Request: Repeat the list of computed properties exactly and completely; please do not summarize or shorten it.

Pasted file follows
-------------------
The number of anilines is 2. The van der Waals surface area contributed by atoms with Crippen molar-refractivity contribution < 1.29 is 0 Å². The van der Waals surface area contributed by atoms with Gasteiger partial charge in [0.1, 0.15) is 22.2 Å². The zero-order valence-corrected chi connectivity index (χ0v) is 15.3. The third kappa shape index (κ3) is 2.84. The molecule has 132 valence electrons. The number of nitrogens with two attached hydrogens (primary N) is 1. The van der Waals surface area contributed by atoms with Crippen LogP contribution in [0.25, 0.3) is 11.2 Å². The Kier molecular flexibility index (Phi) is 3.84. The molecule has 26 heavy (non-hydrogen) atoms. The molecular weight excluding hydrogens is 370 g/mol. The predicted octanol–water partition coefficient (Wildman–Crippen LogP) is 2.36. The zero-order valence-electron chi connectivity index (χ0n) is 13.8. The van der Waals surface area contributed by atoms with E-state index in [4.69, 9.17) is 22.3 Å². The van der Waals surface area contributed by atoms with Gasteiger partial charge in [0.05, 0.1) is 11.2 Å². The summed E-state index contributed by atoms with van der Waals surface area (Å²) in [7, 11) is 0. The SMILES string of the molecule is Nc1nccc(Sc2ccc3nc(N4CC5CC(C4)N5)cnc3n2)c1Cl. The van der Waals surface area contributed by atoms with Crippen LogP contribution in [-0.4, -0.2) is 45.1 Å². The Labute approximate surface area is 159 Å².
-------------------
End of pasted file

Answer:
The number of anilines is 2. The van der Waals surface area contributed by atoms with Crippen molar-refractivity contribution < 1.29 is 0 Å². The van der Waals surface area contributed by atoms with Gasteiger partial charge in [0.1, 0.15) is 22.2 Å². The zero-order valence-corrected chi connectivity index (χ0v) is 15.3. The third kappa shape index (κ3) is 2.84. The molecule has 132 valence electrons. The number of nitrogens with two attached hydrogens (primary N) is 1. The van der Waals surface area contributed by atoms with Crippen LogP contribution in [0.25, 0.3) is 11.2 Å². The Kier molecular flexibility index (Phi) is 3.84. The molecule has 26 heavy (non-hydrogen) atoms. The molecular weight excluding hydrogens is 370 g/mol. The predicted octanol–water partition coefficient (Wildman–Crippen LogP) is 2.36. The zero-order valence-electron chi connectivity index (χ0n) is 13.8. The van der Waals surface area contributed by atoms with E-state index in [4.69, 9.17) is 22.3 Å². The van der Waals surface area contributed by atoms with Gasteiger partial charge in [0.05, 0.1) is 11.2 Å². The summed E-state index contributed by atoms with van der Waals surface area (Å²) in [7, 11) is 0. The SMILES string of the molecule is Nc1nccc(Sc2ccc3nc(N4CC5CC(C4)N5)cnc3n2)c1Cl. The van der Waals surface area contributed by atoms with Crippen LogP contribution in [-0.4, -0.2) is 45.1 Å². The Labute approximate surface area is 159 Å².